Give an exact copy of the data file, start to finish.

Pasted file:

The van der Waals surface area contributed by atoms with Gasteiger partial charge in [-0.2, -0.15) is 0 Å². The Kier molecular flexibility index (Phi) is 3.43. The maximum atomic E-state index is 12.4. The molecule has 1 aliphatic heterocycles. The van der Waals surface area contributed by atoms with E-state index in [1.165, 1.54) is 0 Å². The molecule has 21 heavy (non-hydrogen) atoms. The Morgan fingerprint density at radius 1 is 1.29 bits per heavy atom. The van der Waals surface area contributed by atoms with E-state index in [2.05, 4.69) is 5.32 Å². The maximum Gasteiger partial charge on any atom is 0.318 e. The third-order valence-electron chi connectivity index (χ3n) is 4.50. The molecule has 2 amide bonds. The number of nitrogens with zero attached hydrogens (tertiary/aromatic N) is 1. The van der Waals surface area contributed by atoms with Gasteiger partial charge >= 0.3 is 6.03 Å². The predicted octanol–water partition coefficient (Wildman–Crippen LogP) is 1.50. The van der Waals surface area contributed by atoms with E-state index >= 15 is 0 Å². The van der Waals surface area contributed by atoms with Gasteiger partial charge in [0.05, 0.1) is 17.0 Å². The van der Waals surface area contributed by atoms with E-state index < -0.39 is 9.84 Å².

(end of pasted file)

The van der Waals surface area contributed by atoms with Gasteiger partial charge in [-0.2, -0.15) is 0 Å². The Kier molecular flexibility index (Phi) is 3.43. The maximum atomic E-state index is 12.4. The molecule has 1 aliphatic heterocycles. The van der Waals surface area contributed by atoms with E-state index in [1.165, 1.54) is 0 Å². The molecule has 21 heavy (non-hydrogen) atoms. The Morgan fingerprint density at radius 1 is 1.29 bits per heavy atom. The van der Waals surface area contributed by atoms with E-state index in [2.05, 4.69) is 5.32 Å². The maximum Gasteiger partial charge on any atom is 0.318 e. The third-order valence-electron chi connectivity index (χ3n) is 4.50. The molecule has 2 amide bonds. The number of nitrogens with zero attached hydrogens (tertiary/aromatic N) is 1. The van der Waals surface area contributed by atoms with Gasteiger partial charge >= 0.3 is 6.03 Å². The predicted octanol–water partition coefficient (Wildman–Crippen LogP) is 1.50. The van der Waals surface area contributed by atoms with E-state index >= 15 is 0 Å². The van der Waals surface area contributed by atoms with Gasteiger partial charge in [0.05, 0.1) is 17.0 Å². The van der Waals surface area contributed by atoms with E-state index < -0.39 is 9.84 Å².